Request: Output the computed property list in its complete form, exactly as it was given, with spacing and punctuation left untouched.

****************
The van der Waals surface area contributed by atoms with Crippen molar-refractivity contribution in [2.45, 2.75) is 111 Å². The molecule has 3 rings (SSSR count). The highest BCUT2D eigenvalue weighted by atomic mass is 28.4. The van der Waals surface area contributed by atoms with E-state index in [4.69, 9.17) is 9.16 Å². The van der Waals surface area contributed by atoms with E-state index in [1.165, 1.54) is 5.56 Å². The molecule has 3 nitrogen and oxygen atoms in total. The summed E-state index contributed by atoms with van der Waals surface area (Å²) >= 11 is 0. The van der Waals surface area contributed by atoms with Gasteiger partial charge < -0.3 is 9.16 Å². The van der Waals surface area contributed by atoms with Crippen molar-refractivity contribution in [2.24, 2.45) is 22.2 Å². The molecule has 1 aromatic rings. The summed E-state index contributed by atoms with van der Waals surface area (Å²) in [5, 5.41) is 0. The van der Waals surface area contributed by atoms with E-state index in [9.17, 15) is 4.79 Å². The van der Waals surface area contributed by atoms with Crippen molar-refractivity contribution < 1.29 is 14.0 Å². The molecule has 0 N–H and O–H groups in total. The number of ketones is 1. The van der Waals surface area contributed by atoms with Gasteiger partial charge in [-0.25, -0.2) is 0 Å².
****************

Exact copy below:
The van der Waals surface area contributed by atoms with Crippen molar-refractivity contribution in [2.45, 2.75) is 111 Å². The molecule has 3 rings (SSSR count). The highest BCUT2D eigenvalue weighted by atomic mass is 28.4. The van der Waals surface area contributed by atoms with E-state index in [4.69, 9.17) is 9.16 Å². The van der Waals surface area contributed by atoms with E-state index in [1.165, 1.54) is 5.56 Å². The molecule has 3 nitrogen and oxygen atoms in total. The summed E-state index contributed by atoms with van der Waals surface area (Å²) >= 11 is 0. The van der Waals surface area contributed by atoms with Gasteiger partial charge < -0.3 is 9.16 Å². The van der Waals surface area contributed by atoms with Crippen molar-refractivity contribution in [2.24, 2.45) is 22.2 Å². The molecule has 1 aromatic rings. The summed E-state index contributed by atoms with van der Waals surface area (Å²) in [5, 5.41) is 0. The van der Waals surface area contributed by atoms with E-state index in [9.17, 15) is 4.79 Å². The van der Waals surface area contributed by atoms with Crippen molar-refractivity contribution < 1.29 is 14.0 Å². The molecule has 0 N–H and O–H groups in total. The number of ketones is 1. The van der Waals surface area contributed by atoms with Gasteiger partial charge in [-0.25, -0.2) is 0 Å².